#40: The Handmaid’s Fail?

José thinks all television shows are bad because they share in two fatal flaws: the problem of overlapping narrative arcs and the limitation of outsider influence. After going back-and-forth, Danielle argues that newer television shows successfully manage these limitations, and José agrees to watch suggested shows and report back in a future episode.

Read More
#12: Is it Morally Wrong to Believe in God?

Danielle is an atheist and José is a theist, but he feels bad about believing in something for which he does not have evidence. Given all of the warfare and destruction in the name of God, is it morally wrong to hold this belief without sufficient evidence? José outlines an argument by William James, which attempts to justify belief in God as a special and specific kind of belief that one can hold by pure will. Is it enough to convince Danielle?

Read More
#38: Does the truth matter? Did it ever?

Danielle and José wonder if the truth matters. Why do we (including your hosts!) often believe things in the face of contrary evidence? What separates us from those who endanger themselves (and the world) by refusing to acknowledge the truth, and acting out of what they want to be true. After considering how enmeshed our beliefs, desires, and wills are, they turn to some practical solutions for saving ourselves (and the world) from this danger.

Read More
#37: Vision Bored

Danielle and José assess whether or not the Law of Attraction is total bullshit. After careful consideration, we’ve determined that although there are lots of ways in which the Law of Attraction might be helpful, it also can be politically dangerous and, at times, utter nonsense.

Read More
#9: In Defense of Snobs

Are snobs just obnoxious, self-righteous jerks, or do they contribute something of value to society? José argues that snobs are the protectors of culture and ought to be defended. Snobs save us from the faceless demands of a watered down marketplace and set a standard for the human experience. Danielle is skeptical, and wonders if snobbery is an expression of classist myopia, confusing personal preferences for objective standards.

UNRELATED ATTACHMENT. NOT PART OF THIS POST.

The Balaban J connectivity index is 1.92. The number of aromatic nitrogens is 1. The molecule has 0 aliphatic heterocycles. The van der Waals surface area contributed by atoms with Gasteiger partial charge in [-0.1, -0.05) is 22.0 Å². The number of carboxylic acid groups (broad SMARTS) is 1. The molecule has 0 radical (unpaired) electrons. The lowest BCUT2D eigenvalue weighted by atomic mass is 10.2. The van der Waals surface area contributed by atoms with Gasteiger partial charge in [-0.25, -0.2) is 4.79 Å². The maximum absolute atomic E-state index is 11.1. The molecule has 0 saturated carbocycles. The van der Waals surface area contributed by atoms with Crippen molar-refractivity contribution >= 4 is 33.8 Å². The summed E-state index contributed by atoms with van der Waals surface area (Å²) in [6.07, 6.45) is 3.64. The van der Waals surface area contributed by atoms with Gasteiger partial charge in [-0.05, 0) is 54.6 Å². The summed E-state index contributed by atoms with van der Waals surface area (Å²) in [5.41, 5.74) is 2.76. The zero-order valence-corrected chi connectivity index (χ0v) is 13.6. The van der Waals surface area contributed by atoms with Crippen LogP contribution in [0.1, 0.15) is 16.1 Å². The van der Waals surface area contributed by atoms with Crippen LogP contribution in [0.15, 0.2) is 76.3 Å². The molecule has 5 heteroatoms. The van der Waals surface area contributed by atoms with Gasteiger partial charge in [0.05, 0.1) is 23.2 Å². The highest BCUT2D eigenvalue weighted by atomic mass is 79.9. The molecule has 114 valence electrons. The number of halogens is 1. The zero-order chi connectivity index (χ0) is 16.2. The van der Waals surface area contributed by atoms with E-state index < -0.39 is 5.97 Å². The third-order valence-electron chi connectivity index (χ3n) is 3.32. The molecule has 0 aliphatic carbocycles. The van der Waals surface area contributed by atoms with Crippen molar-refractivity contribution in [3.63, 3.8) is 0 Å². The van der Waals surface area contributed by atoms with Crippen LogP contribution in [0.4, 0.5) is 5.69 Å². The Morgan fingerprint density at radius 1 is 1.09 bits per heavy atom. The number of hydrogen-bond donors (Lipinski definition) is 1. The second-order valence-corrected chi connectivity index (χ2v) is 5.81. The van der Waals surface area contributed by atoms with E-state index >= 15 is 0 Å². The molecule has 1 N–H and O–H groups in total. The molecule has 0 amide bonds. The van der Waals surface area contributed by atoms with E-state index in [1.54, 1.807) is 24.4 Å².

Read More
EpisodesJosé Muñiz
#35: Freeloaders & Fascists

In this episode, special guest Charlie Gilkey—philosopher and founder of Productive Flourishing and author of the forthcoming Start Finishing and The Small Business Life Cycleargues that all American citizens should serve three years in the military. He claims that such an experience engenders courage and fulfills a moral obligation of all citizens to meaningfully participate in the national defense. Although José seems persuaded by this idea, Danielle is not so sure.

Read More
#34: 1000 Islands, 1000 Lives

Why do we get paralyzed in the face of freedom? Why are we left spinning our wheels, unable to make a decision, when faced with too many options? Danielle and José suggest that freedom paralysis happens when we are unclear about our values and priorities. Choosing one option means killing off the others. We make some suggestions for how to get unstuck.

Read More
#8: Where is the Pain?

Danielle and José talk about perception and meditation. Danielle claims that meditation is the key to seeing, feeling, and perceiving the world in a radically new way. Can meditation change the brain so much that we can cease to feel pain? Where is sensation: in the nerves or in the mind’s response? And what happens if, indeed, we do have responsibility for how we interpret sense data?

Read More
EpisodesJosé Muñiz
#32: Anger is a Hasty Servant

When is anger a justified or appropriate response to a situation? Guest Greg Sadler, founder of ReasonIO which puts philosophy into practice, is on the show to talk about when, how, and with whom we should be angry. We consider anger’s role in political movements, its relationship to clear and rational thinking, and how to cope with anger so that it doesn’t swallow us up.

Read More
#31: Hitler's Flowers

Do morally bad artists always make bad art? Should knowing that an artist drugged and raped women (Cosby), married his semi-teenage step-daughter (Allen), or killed several million Jews (Hitler) change how judge their art? José claims that the artist can never be separated from the art, while Danielle wonders if the art and artist should be judged independently.

Read More
#29: The “I” in Us

Danielle suggests that identity politics—organizing and motivating political action through features of your identity such as race, gender, class, nationality, religion, etc.—is insufficient for the type of collective action needed to solve some important global problems. How do we, as a society, tackle issues like climate change or global poverty when we see ourselves as fractured groups, each with its own concerns? José believes that all political action must necessarily begin with the interests, needs, and perspectives of identity.

Read More
#28: Our Patron Saint

We welcome guest Dr. Jack Russell Weinstein, Director of the Institute for Philosophy in Public Life at the University of North Dakota and host of the public radio show and podcast Why? Philosophical Discussions About Everyday Life, to talk about public philosophy. How is talking to a public audience about philosophy different than speaking to those in traditional academic settings? What do philosophers have to offer the public? What exactly are we doing here on Think Hard?

Read More